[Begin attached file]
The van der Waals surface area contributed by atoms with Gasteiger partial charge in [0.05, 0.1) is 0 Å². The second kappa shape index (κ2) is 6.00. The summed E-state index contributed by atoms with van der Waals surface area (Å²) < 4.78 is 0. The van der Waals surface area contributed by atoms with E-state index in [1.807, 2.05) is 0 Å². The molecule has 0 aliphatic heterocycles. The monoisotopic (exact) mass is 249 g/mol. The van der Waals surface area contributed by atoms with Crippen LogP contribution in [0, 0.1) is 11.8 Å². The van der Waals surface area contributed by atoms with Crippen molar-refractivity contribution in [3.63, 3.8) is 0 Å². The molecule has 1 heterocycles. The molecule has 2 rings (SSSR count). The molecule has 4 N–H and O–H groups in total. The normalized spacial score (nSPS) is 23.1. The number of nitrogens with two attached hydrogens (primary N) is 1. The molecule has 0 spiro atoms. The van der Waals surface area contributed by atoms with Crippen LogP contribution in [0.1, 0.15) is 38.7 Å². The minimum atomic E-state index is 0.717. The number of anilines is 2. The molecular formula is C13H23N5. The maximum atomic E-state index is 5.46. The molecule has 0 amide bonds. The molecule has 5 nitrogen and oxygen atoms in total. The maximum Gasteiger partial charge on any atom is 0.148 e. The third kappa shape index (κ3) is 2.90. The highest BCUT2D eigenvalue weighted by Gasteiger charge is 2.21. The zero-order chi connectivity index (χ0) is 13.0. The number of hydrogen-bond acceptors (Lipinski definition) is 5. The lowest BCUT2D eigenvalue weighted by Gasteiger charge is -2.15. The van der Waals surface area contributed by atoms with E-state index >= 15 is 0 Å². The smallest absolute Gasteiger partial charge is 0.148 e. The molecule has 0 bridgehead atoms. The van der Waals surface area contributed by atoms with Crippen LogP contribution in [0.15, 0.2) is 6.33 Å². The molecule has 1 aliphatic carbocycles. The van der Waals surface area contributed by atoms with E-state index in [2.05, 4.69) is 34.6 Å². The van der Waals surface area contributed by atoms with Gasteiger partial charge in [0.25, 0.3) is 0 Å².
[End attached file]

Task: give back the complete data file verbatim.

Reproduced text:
The van der Waals surface area contributed by atoms with Gasteiger partial charge in [0.05, 0.1) is 0 Å². The second kappa shape index (κ2) is 6.00. The summed E-state index contributed by atoms with van der Waals surface area (Å²) < 4.78 is 0. The van der Waals surface area contributed by atoms with E-state index in [1.807, 2.05) is 0 Å². The molecule has 0 aliphatic heterocycles. The monoisotopic (exact) mass is 249 g/mol. The van der Waals surface area contributed by atoms with Crippen LogP contribution in [0, 0.1) is 11.8 Å². The van der Waals surface area contributed by atoms with Crippen molar-refractivity contribution in [3.63, 3.8) is 0 Å². The molecule has 1 heterocycles. The molecule has 2 rings (SSSR count). The molecule has 4 N–H and O–H groups in total. The normalized spacial score (nSPS) is 23.1. The number of nitrogens with two attached hydrogens (primary N) is 1. The molecule has 0 spiro atoms. The van der Waals surface area contributed by atoms with Crippen LogP contribution in [0.1, 0.15) is 38.7 Å². The minimum atomic E-state index is 0.717. The number of anilines is 2. The molecular formula is C13H23N5. The maximum atomic E-state index is 5.46. The molecule has 0 amide bonds. The molecule has 5 nitrogen and oxygen atoms in total. The maximum Gasteiger partial charge on any atom is 0.148 e. The third kappa shape index (κ3) is 2.90. The highest BCUT2D eigenvalue weighted by Gasteiger charge is 2.21. The zero-order chi connectivity index (χ0) is 13.0. The number of hydrogen-bond acceptors (Lipinski definition) is 5. The lowest BCUT2D eigenvalue weighted by Gasteiger charge is -2.15. The van der Waals surface area contributed by atoms with E-state index >= 15 is 0 Å². The smallest absolute Gasteiger partial charge is 0.148 e. The molecule has 0 bridgehead atoms. The van der Waals surface area contributed by atoms with Crippen LogP contribution in [0.15, 0.2) is 6.33 Å². The molecule has 1 aliphatic carbocycles. The van der Waals surface area contributed by atoms with E-state index in [2.05, 4.69) is 34.6 Å². The van der Waals surface area contributed by atoms with Gasteiger partial charge in [0.25, 0.3) is 0 Å².